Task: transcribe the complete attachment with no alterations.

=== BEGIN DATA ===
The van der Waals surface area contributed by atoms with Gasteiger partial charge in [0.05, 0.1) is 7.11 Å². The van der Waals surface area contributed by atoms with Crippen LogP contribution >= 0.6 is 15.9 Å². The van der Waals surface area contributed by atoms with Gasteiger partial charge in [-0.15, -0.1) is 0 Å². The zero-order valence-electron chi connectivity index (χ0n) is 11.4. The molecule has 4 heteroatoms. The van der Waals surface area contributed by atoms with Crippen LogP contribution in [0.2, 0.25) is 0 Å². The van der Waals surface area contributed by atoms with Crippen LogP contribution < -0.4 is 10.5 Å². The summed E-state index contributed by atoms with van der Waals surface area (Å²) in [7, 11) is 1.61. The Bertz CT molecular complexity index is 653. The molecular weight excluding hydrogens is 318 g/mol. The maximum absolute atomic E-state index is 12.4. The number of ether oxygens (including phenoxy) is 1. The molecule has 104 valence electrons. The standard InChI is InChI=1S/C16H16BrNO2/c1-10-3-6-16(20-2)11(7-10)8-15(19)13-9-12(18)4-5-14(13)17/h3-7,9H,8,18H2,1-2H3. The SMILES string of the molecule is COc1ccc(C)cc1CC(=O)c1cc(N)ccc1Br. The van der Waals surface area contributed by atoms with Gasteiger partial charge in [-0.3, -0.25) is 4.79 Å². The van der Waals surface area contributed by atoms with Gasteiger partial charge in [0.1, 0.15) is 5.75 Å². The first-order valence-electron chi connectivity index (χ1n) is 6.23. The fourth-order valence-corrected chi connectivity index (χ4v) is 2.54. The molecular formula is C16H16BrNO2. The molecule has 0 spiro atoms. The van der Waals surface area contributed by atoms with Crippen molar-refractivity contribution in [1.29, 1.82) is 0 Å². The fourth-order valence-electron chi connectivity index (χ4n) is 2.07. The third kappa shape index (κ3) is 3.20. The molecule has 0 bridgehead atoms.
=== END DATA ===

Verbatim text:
The van der Waals surface area contributed by atoms with Gasteiger partial charge in [0.05, 0.1) is 7.11 Å². The van der Waals surface area contributed by atoms with Crippen LogP contribution >= 0.6 is 15.9 Å². The van der Waals surface area contributed by atoms with Gasteiger partial charge in [-0.15, -0.1) is 0 Å². The zero-order valence-electron chi connectivity index (χ0n) is 11.4. The molecule has 4 heteroatoms. The van der Waals surface area contributed by atoms with Crippen LogP contribution in [0.2, 0.25) is 0 Å². The van der Waals surface area contributed by atoms with Crippen LogP contribution < -0.4 is 10.5 Å². The summed E-state index contributed by atoms with van der Waals surface area (Å²) in [7, 11) is 1.61. The Bertz CT molecular complexity index is 653. The molecular weight excluding hydrogens is 318 g/mol. The maximum absolute atomic E-state index is 12.4. The number of ether oxygens (including phenoxy) is 1. The molecule has 104 valence electrons. The standard InChI is InChI=1S/C16H16BrNO2/c1-10-3-6-16(20-2)11(7-10)8-15(19)13-9-12(18)4-5-14(13)17/h3-7,9H,8,18H2,1-2H3. The SMILES string of the molecule is COc1ccc(C)cc1CC(=O)c1cc(N)ccc1Br. The van der Waals surface area contributed by atoms with Gasteiger partial charge in [-0.3, -0.25) is 4.79 Å². The van der Waals surface area contributed by atoms with Gasteiger partial charge in [0.1, 0.15) is 5.75 Å². The first-order valence-electron chi connectivity index (χ1n) is 6.23. The fourth-order valence-corrected chi connectivity index (χ4v) is 2.54. The molecular formula is C16H16BrNO2. The molecule has 0 spiro atoms. The van der Waals surface area contributed by atoms with Crippen molar-refractivity contribution in [1.29, 1.82) is 0 Å². The fourth-order valence-electron chi connectivity index (χ4n) is 2.07. The third kappa shape index (κ3) is 3.20. The molecule has 0 bridgehead atoms.